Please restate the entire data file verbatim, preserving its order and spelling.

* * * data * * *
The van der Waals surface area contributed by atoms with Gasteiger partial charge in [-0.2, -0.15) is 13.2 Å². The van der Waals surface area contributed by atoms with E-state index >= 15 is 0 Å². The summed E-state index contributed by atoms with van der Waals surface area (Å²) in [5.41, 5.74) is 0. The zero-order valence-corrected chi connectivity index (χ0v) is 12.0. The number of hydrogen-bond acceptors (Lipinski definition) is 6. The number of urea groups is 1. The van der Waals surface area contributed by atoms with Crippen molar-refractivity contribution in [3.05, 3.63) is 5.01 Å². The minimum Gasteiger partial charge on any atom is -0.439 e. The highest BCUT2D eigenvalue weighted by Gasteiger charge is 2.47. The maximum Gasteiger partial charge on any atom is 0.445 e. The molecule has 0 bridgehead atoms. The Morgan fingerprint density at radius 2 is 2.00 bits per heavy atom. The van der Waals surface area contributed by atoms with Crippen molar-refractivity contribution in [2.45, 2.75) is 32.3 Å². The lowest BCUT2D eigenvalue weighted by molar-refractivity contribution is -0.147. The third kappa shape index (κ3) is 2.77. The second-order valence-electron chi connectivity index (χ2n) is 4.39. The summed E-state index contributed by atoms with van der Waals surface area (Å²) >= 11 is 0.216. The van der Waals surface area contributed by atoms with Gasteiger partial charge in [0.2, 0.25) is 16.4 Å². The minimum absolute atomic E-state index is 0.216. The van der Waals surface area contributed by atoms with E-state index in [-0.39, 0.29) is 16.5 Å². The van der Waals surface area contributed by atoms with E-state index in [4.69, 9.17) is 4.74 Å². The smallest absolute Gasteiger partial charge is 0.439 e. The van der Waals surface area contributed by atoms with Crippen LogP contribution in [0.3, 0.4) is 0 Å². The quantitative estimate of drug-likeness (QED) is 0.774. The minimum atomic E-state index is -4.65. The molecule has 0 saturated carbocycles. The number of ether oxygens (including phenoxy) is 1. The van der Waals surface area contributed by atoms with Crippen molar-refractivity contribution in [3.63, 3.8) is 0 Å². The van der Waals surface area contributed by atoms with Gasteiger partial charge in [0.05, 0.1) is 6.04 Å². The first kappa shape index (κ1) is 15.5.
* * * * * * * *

The van der Waals surface area contributed by atoms with Gasteiger partial charge in [-0.2, -0.15) is 13.2 Å². The van der Waals surface area contributed by atoms with E-state index >= 15 is 0 Å². The summed E-state index contributed by atoms with van der Waals surface area (Å²) in [5.41, 5.74) is 0. The zero-order valence-corrected chi connectivity index (χ0v) is 12.0. The number of hydrogen-bond acceptors (Lipinski definition) is 6. The number of urea groups is 1. The van der Waals surface area contributed by atoms with Crippen molar-refractivity contribution in [3.05, 3.63) is 5.01 Å². The minimum Gasteiger partial charge on any atom is -0.439 e. The highest BCUT2D eigenvalue weighted by Gasteiger charge is 2.47. The maximum Gasteiger partial charge on any atom is 0.445 e. The molecule has 0 bridgehead atoms. The Morgan fingerprint density at radius 2 is 2.00 bits per heavy atom. The van der Waals surface area contributed by atoms with Crippen molar-refractivity contribution in [2.45, 2.75) is 32.3 Å². The lowest BCUT2D eigenvalue weighted by molar-refractivity contribution is -0.147. The third kappa shape index (κ3) is 2.77. The second-order valence-electron chi connectivity index (χ2n) is 4.39. The summed E-state index contributed by atoms with van der Waals surface area (Å²) >= 11 is 0.216. The van der Waals surface area contributed by atoms with Gasteiger partial charge in [0.2, 0.25) is 16.4 Å². The minimum absolute atomic E-state index is 0.216. The van der Waals surface area contributed by atoms with E-state index in [-0.39, 0.29) is 16.5 Å². The van der Waals surface area contributed by atoms with E-state index in [4.69, 9.17) is 4.74 Å². The smallest absolute Gasteiger partial charge is 0.439 e. The van der Waals surface area contributed by atoms with Crippen LogP contribution in [0.3, 0.4) is 0 Å². The quantitative estimate of drug-likeness (QED) is 0.774. The minimum atomic E-state index is -4.65. The molecule has 0 saturated carbocycles. The number of ether oxygens (including phenoxy) is 1. The van der Waals surface area contributed by atoms with Crippen molar-refractivity contribution in [3.63, 3.8) is 0 Å². The van der Waals surface area contributed by atoms with Gasteiger partial charge in [0.05, 0.1) is 6.04 Å². The first kappa shape index (κ1) is 15.5.